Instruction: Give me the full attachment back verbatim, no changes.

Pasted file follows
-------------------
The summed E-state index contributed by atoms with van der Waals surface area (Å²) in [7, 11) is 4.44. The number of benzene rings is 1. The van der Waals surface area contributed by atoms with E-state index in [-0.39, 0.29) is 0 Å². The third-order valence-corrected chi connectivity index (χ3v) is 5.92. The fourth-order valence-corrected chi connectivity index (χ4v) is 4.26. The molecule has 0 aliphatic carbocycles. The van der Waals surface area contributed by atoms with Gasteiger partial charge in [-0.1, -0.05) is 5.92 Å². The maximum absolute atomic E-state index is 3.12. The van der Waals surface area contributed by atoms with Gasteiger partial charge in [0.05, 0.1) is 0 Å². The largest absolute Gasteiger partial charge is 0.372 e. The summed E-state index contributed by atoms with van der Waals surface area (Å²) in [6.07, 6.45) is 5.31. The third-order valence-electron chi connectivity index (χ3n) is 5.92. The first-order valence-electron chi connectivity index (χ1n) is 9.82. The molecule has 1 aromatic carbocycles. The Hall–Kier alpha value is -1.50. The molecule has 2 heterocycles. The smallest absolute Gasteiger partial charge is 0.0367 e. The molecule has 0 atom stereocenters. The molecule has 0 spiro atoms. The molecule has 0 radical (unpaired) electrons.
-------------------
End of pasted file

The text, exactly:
The summed E-state index contributed by atoms with van der Waals surface area (Å²) in [7, 11) is 4.44. The number of benzene rings is 1. The van der Waals surface area contributed by atoms with E-state index in [-0.39, 0.29) is 0 Å². The third-order valence-corrected chi connectivity index (χ3v) is 5.92. The fourth-order valence-corrected chi connectivity index (χ4v) is 4.26. The molecule has 0 aliphatic carbocycles. The van der Waals surface area contributed by atoms with Gasteiger partial charge in [-0.1, -0.05) is 5.92 Å². The maximum absolute atomic E-state index is 3.12. The van der Waals surface area contributed by atoms with Gasteiger partial charge in [0.05, 0.1) is 0 Å². The largest absolute Gasteiger partial charge is 0.372 e. The summed E-state index contributed by atoms with van der Waals surface area (Å²) in [6.07, 6.45) is 5.31. The third-order valence-electron chi connectivity index (χ3n) is 5.92. The first-order valence-electron chi connectivity index (χ1n) is 9.82. The molecule has 1 aromatic carbocycles. The Hall–Kier alpha value is -1.50. The molecule has 2 heterocycles. The smallest absolute Gasteiger partial charge is 0.0367 e. The molecule has 0 atom stereocenters. The molecule has 0 spiro atoms. The molecule has 0 radical (unpaired) electrons.